Bread, Expanding Foam, and Marilyn

I don’t think I can eat bread anymore. This is a new thing for me, having a colon that is approaching fifty years old, and, being a cantankerous old biddy, she seems to be unhappy with bread. And dairy.

Wine is fine. Thank the Gods.

It was a cloudy day. A dark and stormy night, if you will, except it was daytime. My Love was at work, my spawn were pursuing their various spawn-like activities, and I was alone with an entire day to maché.

Bliss.

Except for the bread. Which I ate for breakfast. Which my colon disapproved of.

When I say I was free to maché, you, gentle reader, must understand the near-manic passion with which I pursue the maché. I am making fishermen, mermaids, piping plovers, fish, eyeballs, hands, cats, puppets… and Marilyn Monroe.

My Love: “It’s ok, you know, to take a break. You don’t have to maché every minute of every day.”

Me: “I love you, but… I MUST MAKE THE MACHÉ!”

He backs away slowly, hands raised in bewildered surrender.

Marilyn is my newest challenge. Life sized. Anatomically accurate. Marilyn was 5’ 5”, with measurements of 35”, 22”, 35”. I bet she could eat bread and not suffer the consequences.

When making a life-sized maché model, it is important for it not to be too heavy. It has to be portable and liftable, so I try to add the least weight possible as I build it.

Enter: Expanding Insulation Foam.

Lightweight. Carve-able. Priceless.

Marilyn’s boobs and hips. Impressive physical features which would be perfect for the expanding foam idea.

On this day of days… a day with NO ONE home to thwart me… or offer good advice, or counsel, or warning… I decided to build Marilyn’s boobs out of expanding foam.

 DSC_0716

Technically, it was a great idea. Except I had to keep running to bathroom, because of the bread and the almost-fifty-year-old colon, and except for the fact that expanding foam is NOT firm when it first comes out of the can, and it is NOT mold-able when it’s oozing down Marilyn Monroe’s chest.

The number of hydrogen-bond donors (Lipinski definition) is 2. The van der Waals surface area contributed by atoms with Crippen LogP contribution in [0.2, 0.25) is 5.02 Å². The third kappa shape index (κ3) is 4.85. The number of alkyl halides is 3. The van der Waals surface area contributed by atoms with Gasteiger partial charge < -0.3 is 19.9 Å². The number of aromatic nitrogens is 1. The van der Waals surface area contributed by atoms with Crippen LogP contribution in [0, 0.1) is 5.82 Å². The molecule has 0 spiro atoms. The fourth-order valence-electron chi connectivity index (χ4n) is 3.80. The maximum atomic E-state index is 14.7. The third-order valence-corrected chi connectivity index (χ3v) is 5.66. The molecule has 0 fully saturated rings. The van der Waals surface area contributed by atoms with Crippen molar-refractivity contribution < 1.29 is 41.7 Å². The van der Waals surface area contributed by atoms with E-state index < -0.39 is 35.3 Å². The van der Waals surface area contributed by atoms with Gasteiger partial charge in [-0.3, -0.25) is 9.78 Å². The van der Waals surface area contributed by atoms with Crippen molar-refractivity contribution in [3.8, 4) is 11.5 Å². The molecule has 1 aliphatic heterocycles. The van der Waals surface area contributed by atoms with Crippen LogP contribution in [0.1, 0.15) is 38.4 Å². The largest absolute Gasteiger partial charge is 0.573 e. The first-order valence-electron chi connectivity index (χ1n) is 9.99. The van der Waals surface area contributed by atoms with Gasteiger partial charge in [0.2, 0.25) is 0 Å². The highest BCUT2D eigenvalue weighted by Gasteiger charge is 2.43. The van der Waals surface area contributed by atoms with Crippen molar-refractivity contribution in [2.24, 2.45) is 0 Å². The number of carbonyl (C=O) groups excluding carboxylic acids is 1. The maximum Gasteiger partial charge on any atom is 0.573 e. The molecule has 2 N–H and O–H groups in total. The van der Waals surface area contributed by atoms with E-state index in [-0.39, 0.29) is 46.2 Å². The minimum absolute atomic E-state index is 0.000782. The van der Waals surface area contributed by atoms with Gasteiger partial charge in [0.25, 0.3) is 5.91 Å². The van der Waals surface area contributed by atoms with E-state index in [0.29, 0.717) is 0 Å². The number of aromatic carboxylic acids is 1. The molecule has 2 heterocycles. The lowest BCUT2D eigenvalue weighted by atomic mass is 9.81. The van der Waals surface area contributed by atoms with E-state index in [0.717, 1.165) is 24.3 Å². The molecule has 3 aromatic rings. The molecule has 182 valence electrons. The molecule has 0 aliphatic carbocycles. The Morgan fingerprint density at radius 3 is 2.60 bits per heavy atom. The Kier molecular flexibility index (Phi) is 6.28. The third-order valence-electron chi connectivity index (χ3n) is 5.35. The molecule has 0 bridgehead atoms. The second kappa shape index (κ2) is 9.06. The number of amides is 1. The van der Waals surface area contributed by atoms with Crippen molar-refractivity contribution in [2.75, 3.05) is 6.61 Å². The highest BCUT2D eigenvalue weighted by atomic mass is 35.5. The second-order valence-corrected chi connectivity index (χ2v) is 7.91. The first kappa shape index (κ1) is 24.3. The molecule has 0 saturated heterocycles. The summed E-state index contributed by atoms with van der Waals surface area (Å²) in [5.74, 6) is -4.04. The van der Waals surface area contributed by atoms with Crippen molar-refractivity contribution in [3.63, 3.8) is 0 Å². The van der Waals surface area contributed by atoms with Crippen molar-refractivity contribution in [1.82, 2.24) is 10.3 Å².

I sprayed on perky, feisty, 35” bust sized breasts… and then they did what all good breasts must do… they sagged. Dramatically. Like my own. I grabbed onto them, with both hands, and tried to gently tease them back into place.

I should have asked My Love for advice on the man-handling of breasts. He is an expert. I should have realized the futility of fighting gravity. I should have read this warning on the top of the can…

 gloves

Always wear gloves. Oh. Really?

I shouldn’t have eaten bread for breakfast.

When you google “how to remove expanding foam from skin”, you get a variety of suggestions ranging from dire warnings of “WEAR GLOVES” to “gasoline”, “acetone”, and most impressively “Forget it. If it dries, you’ll peel off your skin trying to remove it.”.

Both of my hands were covered with expanding foam, which gets oddly sticky and syrupy when you touch it, to the point that my fingers were growing webs between them and I felt a strange compulsion to try to climb the walls of the house like Spiderman.

IT WOULD NOT WASH OFF.

I WASHED MY HANDS FIFTEEN TIMES.

Dish liquid. Dove. GoJo. Rubbing alcohol. No success.

I managed to clean off one fingertip, enough to text My Love for help.

Me: I have expanding foam all over my hands. Help me!

My Love: You should have worn gloves.

There are moments in every relationship when death by dismemberment is a distinct possibility for the object of one’s affection.

This was one of those.

Me: Duh. Will gasoline work?

Pause of several silent moments wherein he does not reply and I run wildly to the garage, ever cautious of flammables.